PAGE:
Submitted to: American College of Poultry Veterinarians
Publication Type: Abstract only
Publication Acceptance Date: 2/15/2007
Publication Date: N/A
Citation: Interpretive Summary:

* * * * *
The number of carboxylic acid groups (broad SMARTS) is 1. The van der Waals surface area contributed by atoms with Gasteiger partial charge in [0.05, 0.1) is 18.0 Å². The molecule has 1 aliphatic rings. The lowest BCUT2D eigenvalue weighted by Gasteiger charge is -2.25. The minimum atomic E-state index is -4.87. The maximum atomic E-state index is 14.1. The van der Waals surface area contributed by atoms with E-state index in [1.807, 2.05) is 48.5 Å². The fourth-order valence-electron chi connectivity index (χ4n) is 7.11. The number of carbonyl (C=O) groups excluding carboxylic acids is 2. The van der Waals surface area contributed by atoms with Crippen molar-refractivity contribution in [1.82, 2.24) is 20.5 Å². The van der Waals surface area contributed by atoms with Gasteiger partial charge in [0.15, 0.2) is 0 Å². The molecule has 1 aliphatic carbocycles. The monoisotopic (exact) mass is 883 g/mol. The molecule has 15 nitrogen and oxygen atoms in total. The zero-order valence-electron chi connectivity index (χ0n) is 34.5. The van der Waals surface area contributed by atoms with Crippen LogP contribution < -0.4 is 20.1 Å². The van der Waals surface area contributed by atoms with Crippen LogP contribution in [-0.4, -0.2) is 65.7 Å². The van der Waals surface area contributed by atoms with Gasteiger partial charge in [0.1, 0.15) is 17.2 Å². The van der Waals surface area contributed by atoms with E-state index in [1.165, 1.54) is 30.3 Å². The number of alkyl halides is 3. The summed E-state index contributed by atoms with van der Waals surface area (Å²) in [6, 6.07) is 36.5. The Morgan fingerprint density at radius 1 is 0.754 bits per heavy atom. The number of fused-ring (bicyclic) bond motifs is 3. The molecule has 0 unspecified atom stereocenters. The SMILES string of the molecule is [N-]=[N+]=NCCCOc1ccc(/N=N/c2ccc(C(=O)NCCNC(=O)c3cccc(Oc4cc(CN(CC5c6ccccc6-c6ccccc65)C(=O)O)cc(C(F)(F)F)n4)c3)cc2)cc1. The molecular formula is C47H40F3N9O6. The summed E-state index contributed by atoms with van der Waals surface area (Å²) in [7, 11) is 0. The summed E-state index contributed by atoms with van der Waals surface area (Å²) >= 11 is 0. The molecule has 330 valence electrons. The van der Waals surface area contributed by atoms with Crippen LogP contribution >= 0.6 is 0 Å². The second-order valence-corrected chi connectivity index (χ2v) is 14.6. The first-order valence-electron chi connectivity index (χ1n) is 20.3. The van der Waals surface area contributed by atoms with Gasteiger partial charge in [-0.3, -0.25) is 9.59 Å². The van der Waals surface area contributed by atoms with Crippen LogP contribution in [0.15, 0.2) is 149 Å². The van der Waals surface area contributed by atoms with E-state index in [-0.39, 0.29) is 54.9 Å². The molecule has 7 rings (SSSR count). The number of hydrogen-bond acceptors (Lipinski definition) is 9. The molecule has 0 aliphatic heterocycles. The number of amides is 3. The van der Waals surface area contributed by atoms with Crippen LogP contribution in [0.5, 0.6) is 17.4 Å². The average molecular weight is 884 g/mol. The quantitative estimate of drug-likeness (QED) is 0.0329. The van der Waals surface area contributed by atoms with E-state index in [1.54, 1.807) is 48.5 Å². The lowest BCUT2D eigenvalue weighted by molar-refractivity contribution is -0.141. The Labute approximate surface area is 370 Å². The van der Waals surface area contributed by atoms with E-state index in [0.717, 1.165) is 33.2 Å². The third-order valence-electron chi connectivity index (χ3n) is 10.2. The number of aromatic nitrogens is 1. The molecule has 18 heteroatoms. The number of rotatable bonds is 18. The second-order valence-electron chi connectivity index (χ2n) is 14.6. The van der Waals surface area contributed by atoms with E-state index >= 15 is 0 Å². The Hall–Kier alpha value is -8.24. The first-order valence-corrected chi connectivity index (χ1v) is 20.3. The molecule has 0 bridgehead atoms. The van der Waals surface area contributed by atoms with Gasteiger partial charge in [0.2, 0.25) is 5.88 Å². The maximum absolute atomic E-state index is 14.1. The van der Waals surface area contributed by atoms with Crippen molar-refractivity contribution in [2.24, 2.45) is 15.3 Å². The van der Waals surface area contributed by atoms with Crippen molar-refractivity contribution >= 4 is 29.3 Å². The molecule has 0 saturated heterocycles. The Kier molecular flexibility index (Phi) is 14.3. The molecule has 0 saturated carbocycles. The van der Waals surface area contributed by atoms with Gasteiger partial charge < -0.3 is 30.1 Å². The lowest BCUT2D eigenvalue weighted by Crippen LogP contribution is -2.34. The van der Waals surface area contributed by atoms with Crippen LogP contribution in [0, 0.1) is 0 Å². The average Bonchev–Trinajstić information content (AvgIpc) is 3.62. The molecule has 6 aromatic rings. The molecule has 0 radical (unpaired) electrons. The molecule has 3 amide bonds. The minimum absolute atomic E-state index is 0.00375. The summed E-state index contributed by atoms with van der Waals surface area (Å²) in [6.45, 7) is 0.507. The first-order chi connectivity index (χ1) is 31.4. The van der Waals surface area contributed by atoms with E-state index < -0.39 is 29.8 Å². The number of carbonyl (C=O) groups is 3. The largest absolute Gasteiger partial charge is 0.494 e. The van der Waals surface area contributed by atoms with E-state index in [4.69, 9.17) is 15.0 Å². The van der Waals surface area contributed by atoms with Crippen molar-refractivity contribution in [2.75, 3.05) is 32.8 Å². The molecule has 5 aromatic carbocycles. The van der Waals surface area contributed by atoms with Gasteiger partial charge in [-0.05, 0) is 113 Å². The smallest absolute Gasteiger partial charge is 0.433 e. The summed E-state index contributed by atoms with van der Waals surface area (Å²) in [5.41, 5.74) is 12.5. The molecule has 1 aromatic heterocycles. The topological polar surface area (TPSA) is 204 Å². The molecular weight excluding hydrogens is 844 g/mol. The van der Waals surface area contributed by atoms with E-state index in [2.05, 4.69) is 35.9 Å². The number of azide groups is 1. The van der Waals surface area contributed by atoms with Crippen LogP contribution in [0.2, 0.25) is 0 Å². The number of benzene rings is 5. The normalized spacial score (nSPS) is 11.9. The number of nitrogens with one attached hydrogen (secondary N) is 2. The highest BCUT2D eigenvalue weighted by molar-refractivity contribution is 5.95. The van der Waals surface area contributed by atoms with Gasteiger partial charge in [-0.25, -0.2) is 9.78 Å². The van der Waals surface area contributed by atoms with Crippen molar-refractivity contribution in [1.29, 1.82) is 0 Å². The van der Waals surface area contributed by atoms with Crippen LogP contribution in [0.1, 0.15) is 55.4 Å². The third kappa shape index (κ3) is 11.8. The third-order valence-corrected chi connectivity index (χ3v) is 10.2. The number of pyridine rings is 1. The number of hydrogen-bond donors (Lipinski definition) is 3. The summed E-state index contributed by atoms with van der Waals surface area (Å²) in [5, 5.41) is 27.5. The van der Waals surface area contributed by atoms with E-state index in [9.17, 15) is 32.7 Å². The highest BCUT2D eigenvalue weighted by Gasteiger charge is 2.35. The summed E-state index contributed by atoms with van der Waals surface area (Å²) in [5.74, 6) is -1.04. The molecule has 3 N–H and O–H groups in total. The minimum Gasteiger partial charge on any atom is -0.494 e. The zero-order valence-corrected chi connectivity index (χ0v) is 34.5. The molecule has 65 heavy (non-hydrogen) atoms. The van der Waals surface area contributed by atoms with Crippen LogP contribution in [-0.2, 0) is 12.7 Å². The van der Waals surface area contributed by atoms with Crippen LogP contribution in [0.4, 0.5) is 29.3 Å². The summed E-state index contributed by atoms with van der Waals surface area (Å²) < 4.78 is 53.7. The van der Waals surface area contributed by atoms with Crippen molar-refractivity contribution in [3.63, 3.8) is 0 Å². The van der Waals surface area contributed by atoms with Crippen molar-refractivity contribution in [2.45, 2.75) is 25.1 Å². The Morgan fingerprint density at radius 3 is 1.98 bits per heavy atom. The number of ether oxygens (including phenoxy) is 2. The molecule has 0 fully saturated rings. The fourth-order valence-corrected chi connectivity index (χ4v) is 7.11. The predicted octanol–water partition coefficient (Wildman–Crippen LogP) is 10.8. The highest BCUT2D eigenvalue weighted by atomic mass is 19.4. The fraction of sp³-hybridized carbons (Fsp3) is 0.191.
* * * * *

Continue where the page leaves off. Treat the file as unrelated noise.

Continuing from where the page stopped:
Technical Abstract: Interest in vaccination for avian influenza virus is growing because of the perceived value vaccination has to offer. Vaccination can either be used for disease control or as part of an eradication strategy. Proper vaccination will not only prevent clinical disease, but it will also reduce virus shedding if birds do become infected and it increases the threshold of virus required to infect birds compared to unvaccinated controls. Vaccination as part of an eradication program requires increased surveillance, maintenance of quarantines and animal movement controls, and education to be effective. Improper vaccination can aid in the establishment of endemic infection with periodic disease outbreaks. Vaccines efficacy is associated with the closeness of the vaccine to the field strain, antigen mass, and the adjuvants that are used. High levels of antibody can overcome a poor vaccine match, but to maximally reduce viral shedding high levels of specific antibody needs to be maintained. Currently both killed whole virus adjuvanted vaccines and two recombinant viral vectored vaccines are available for use in some countries. None of the currently available vaccines are amenable to mass vaccination, which limits their use in the field.